Zoo in Grand Rapids


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More than 2,000 animals populate John Ball Zoo, crawling, swimming, and flying from five different continents and more than 250 different species. The zoo has some other impressive stats: in 2013 alone, for instance, more than 500,000 visitors flocked to John Ball Zoo to marvel at its collection of creatures. Animal-lovers can spot critters big and small, from lions and bears to lizards and lemurs. In the North America section, they come nose-to-nose with grizzlies, and on the Far Side of the World Trail, they get close enough to smell the wallabies' cologne. At some exhibits, the view is even closer. Visitors can pet stingrays and sharks, ride atop the humps of a camel, and stop by the petting zoo at Red's Hobby Farm. For an adrenaline fix, zoo adventures include the zip line, offering bird's-eye views of the farm from a four-story, 300-foot line.
1300 W Fulton St.
Grand Rapids,
MI
US
Rick the Reptile Guy, the resident reptile connoisseur of Boulder Ridge Wild Animal Park, guides visitors through interactive reptile shows followed by tractor rides through the rest of the park’s sweeping expanse. During each private 45-minute reptile show, guests can pet and cavort with slithering wonders such as giant pythons, boa constrictors, and bodybuilding earthworms. Giant turtles and life forms of the crocodilian variety also preen for audiences. Outside the boundaries of the cold-blooded extravaganza, visitors can relax on a tractor ride through 80 acres of exotic creatures such as zebras, monkeys, and parrots that have retired from their careers as extremely blunt telemarketers. Groupon customers can bring additional guests to their private reptile show for an additional fee of $8 per person (the cost of park admission).
8313 Pratt Lake Avenue Southeast
Alto,
MI
US
The Coopersville & Marne Railway Company whisks riders back in time aboard passenger cars from the early 1900s, a diesel locomotive built in 1952, and tracks laid in 1858. Trained volunteers dressed in period uniforms welcome passengers, who then set out on a route through scenic fields and family-owned farmlands as a soundtrack of 1800s train music plays in the background. Throughout the ride, the conductor shares stories about the train and its route, filled with glimpses of deer, wild turkeys, and eagles, as well as several flowing creeks. Upon request, passengers may join the engineer in his cab to see how the train works or perform duets of ?The Ballad of Casey Jones.? The railway company regularly hosts special events aboard its trains, including the Great Train Robbery, a Wild West?themed escapade with volunteers playing Jesse James, the Earp brothers, and other legendary figures. To celebrate the holidays, the company operates a Santa train where kids can meet Kris Kringle; a bunny train with a walking, talking Easter bunny; and a fall-themed ride that includes a visit to a pumpkin patch.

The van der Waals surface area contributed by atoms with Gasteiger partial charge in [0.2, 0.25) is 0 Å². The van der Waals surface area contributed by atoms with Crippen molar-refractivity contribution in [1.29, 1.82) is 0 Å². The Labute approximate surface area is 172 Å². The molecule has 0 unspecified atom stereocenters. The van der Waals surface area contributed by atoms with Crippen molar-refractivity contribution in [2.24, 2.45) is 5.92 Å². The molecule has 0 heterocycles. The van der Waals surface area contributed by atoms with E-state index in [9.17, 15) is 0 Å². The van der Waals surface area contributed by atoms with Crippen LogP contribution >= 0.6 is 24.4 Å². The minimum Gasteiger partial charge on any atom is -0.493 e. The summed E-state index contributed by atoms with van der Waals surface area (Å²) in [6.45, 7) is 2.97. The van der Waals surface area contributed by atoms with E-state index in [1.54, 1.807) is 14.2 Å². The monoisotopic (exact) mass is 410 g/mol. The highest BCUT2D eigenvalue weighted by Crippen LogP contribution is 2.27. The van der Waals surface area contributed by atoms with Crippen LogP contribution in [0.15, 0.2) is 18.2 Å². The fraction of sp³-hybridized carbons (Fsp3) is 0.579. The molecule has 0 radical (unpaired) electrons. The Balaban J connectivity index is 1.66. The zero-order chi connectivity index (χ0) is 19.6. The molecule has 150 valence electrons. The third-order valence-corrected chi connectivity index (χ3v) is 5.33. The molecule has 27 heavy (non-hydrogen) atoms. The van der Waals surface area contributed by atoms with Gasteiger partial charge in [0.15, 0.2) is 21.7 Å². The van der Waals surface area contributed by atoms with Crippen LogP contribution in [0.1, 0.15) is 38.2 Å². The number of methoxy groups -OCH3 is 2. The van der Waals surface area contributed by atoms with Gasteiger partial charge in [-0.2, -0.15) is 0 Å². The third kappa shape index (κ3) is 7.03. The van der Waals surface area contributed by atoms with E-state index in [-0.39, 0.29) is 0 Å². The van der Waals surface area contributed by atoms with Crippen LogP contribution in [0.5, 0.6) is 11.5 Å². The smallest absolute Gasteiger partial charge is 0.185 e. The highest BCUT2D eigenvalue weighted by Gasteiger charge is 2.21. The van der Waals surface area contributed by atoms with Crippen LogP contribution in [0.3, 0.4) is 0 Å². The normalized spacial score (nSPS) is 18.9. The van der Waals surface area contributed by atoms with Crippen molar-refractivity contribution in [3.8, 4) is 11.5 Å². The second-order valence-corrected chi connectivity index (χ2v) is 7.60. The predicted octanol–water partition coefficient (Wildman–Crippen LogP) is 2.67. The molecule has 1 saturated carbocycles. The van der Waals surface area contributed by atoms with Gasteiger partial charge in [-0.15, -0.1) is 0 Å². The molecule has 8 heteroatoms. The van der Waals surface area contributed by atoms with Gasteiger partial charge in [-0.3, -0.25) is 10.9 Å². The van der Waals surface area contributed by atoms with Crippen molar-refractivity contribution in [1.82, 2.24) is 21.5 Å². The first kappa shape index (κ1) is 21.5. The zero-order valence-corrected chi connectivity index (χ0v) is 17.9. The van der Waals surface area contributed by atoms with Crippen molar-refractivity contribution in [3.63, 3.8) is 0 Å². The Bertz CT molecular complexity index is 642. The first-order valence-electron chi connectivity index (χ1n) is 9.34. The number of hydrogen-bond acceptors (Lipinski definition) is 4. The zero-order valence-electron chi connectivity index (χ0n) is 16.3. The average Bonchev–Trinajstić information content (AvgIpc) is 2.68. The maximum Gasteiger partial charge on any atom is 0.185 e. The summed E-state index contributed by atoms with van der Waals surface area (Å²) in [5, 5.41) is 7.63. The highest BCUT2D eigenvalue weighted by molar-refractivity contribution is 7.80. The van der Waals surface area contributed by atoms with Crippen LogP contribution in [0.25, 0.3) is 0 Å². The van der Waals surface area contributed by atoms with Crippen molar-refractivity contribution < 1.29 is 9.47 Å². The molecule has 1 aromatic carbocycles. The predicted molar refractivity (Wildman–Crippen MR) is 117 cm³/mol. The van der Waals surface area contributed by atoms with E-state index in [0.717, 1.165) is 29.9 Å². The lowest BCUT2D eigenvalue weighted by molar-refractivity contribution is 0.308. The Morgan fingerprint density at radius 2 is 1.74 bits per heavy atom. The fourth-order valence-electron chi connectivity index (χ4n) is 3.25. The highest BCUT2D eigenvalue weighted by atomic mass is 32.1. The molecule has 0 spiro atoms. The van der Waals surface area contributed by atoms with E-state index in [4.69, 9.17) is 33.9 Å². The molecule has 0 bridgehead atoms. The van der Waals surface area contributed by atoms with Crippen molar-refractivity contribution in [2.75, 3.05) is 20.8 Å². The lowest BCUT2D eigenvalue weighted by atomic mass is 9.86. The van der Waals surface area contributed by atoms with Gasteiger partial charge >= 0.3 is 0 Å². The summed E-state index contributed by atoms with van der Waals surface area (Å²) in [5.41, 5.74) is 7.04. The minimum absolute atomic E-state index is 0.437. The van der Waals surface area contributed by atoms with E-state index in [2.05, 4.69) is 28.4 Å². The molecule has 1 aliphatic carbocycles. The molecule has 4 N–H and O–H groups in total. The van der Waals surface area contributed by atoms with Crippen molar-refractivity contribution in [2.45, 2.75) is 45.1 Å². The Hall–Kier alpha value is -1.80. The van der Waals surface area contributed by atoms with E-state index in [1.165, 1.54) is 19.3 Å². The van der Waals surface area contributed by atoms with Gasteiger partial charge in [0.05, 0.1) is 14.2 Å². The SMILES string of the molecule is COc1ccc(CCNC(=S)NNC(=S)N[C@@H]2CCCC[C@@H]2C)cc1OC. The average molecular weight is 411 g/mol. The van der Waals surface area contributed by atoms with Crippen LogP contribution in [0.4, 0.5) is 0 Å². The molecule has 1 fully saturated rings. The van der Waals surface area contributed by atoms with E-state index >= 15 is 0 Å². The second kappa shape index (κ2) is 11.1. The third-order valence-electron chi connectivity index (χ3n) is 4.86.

311 Danforth St
Coopersville,
MI
US
Cleaved through 5 acres of towering corn stalks, Harvest Moon Acres' sprawling corn maze sends journeyers through an ear-walled labyrinth filled with disorienting twists and tricky clues that lead the way. The maze shares the expansive farm with a variety of other kid-friendly, bucolic attractions, including a petting zoo and an outdoor fun zone. There, guests soar down a 40-foot slide or take aim at targets from behind the pumpkin slingshots, originally used to knock enemy witches from their brooms during World War II. Hayrides surround guests with the cool, fragrant autumn air as they cruise over the 20-acre grounds on a soft bed of hay. Harvest Moon Acres also sells pumpkins, indian corn, and other fall staples for those looking for seasonal decorations or ingredients for autumnal recipes.
18725 M-40 Hwy.
Gobles,
MI
US
Established by cereal tycoon W.K. Kellog in 1927 to protect the Canada goose, the Kellogg Bird Sanctuary surrounds visitors and migratory birds with lush scenery on the banks of Lake Wintergreen, 15 miles north of Kalamazoo. Up to two adults and all of their dependents in the same household ages 17 and younger can enjoy access to hundreds of waterfowl in their natural habitat, access to enclosures of majestic birds of prey, and access to a 3/4-mile paved lakeside trail perfect for wheelchairs, strollers, and stilt-walkers. Dozens of species flit and flap serenely, showing off for lurking scientists from Michigan State University's on-site research station, and fuzzy goslings and chicks take their first waddles in spring weather. Volunteer tour guides lead occasional tours, spotlighting avians during warmer months, during migration in the fall, and during bird birthdays, baking tiny suet cakes.
12685 East C Avenue
Augusta,
MI
US
Binder Park Zoo hosts an exotic coterie of more than 140 animal species, all administered to in accordance with the exacting standards of the Association of Zoos and Aquariums. Navigate the map of habitats, or hop on the free Wilderness Tram for rapid transit straight to the Wild Africa portion of the grounds to glimpse an impala's prancings, a mangabey's antics, or an ostrich's rude refusal to acknowledge visitors. Fans of gargantuan gullets can drop some food into the stretched esophagi of seven reticulated giraffes at the Twiga Overlook, and a red kangaroo displays its preternatural quad strength by jumping and deadlifting a tree trunk. Once casual backpackers work up an appetite on the 1.3-mile hiking trail, they can refuel with the two combo meals from either Beulah's Restaurant or Kalahari Kitchen. Use the two tokens for rides on either the Z.O. & O. Railroad or the Binda Conservation Carousel.
7400 Division Dr
Battle Creek,
MI
US
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